The Glastonbury Giant: Who Did the Mystery Bones of A Nine Foot Skeleton Belong To?
When researching the reality of giants in the past, one story which has survived the ages is the apparent discovery of the ‘Glastonbury Giant’ which was allegedly unearthed in 1190, on orders of King Henry II , following rumors that the legendary King Arthur was in fact buried at that specific location. Here, between two ancient pyramid-shaped pillars at Glastonbury in Somerset, England, workers dug down to a depth of seven feet where they found a leaden cross with the inscription:
HIC JACET SEPULTUS INCLYTUS REX ARTURUS IN INSULA AVALLONI
This translates as “Here lies buried the renowned King Arthur in the Isle of Avalon.”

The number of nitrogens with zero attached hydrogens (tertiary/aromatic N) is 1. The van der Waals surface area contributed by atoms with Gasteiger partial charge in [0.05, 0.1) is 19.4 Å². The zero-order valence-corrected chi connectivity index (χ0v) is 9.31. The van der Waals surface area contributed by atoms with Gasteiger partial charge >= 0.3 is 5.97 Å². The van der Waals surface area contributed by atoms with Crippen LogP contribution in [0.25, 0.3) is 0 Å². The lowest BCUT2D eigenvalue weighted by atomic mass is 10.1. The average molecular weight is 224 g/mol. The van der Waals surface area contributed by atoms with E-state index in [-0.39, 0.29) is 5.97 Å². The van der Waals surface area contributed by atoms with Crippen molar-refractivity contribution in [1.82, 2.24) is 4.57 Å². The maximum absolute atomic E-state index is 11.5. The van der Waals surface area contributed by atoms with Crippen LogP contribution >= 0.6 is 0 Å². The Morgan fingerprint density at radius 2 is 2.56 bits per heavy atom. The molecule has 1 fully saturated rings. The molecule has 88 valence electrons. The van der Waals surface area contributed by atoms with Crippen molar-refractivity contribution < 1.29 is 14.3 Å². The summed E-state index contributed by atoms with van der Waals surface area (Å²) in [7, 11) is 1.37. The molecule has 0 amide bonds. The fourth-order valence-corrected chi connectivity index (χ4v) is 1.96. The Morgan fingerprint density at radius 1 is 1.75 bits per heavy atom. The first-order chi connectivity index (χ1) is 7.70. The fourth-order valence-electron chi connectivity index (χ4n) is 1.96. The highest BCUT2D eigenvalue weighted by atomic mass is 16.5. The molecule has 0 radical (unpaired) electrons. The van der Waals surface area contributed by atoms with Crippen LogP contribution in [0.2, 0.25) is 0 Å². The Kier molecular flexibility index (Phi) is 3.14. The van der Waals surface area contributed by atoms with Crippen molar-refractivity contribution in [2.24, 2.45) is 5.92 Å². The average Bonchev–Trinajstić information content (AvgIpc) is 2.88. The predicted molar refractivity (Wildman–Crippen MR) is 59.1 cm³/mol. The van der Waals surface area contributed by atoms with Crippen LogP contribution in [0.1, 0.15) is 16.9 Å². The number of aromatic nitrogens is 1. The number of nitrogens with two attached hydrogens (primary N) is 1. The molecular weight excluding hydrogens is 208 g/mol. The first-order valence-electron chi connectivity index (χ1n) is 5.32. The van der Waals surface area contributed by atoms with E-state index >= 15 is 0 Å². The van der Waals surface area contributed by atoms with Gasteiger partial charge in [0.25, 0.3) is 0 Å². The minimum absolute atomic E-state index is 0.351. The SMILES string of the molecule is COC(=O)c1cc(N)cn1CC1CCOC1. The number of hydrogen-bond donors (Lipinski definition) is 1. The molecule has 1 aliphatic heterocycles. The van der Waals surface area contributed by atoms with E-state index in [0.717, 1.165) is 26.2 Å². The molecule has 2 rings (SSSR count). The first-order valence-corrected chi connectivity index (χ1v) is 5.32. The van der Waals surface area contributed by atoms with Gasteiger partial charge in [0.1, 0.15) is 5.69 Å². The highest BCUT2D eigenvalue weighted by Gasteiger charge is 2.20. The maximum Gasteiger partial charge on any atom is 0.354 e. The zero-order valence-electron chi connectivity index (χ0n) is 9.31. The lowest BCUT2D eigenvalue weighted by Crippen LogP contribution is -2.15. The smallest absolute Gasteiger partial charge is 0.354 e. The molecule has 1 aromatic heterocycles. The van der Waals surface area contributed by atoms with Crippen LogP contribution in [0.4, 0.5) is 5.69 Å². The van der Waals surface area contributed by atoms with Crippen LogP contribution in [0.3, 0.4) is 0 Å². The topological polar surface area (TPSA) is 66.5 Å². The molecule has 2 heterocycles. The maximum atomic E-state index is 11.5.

Glastonbury Cross. (Kiyoweap / Public Domain )
This discovery inspired the excavators to dig even further in the hope of finding solid proof of the legend’s existence and at sixteen feet deep they finally struck a large coffin hollowed out from the trunk of an old oak tree. Inside they discovered the skeletal remains of a man who had once measured close to nine feet tall, laid next to the skeleton of an average-sized woman, assumed at that time to be Arthur’s Queen, Guinevere. As covered in detail in The Myth Of Man by J.P. Robinson, skeletons measuring nine feet tall have been found all over the globe, with many examples having been discovered in the United States in particular.
Glastonbury’s Association with King Arthur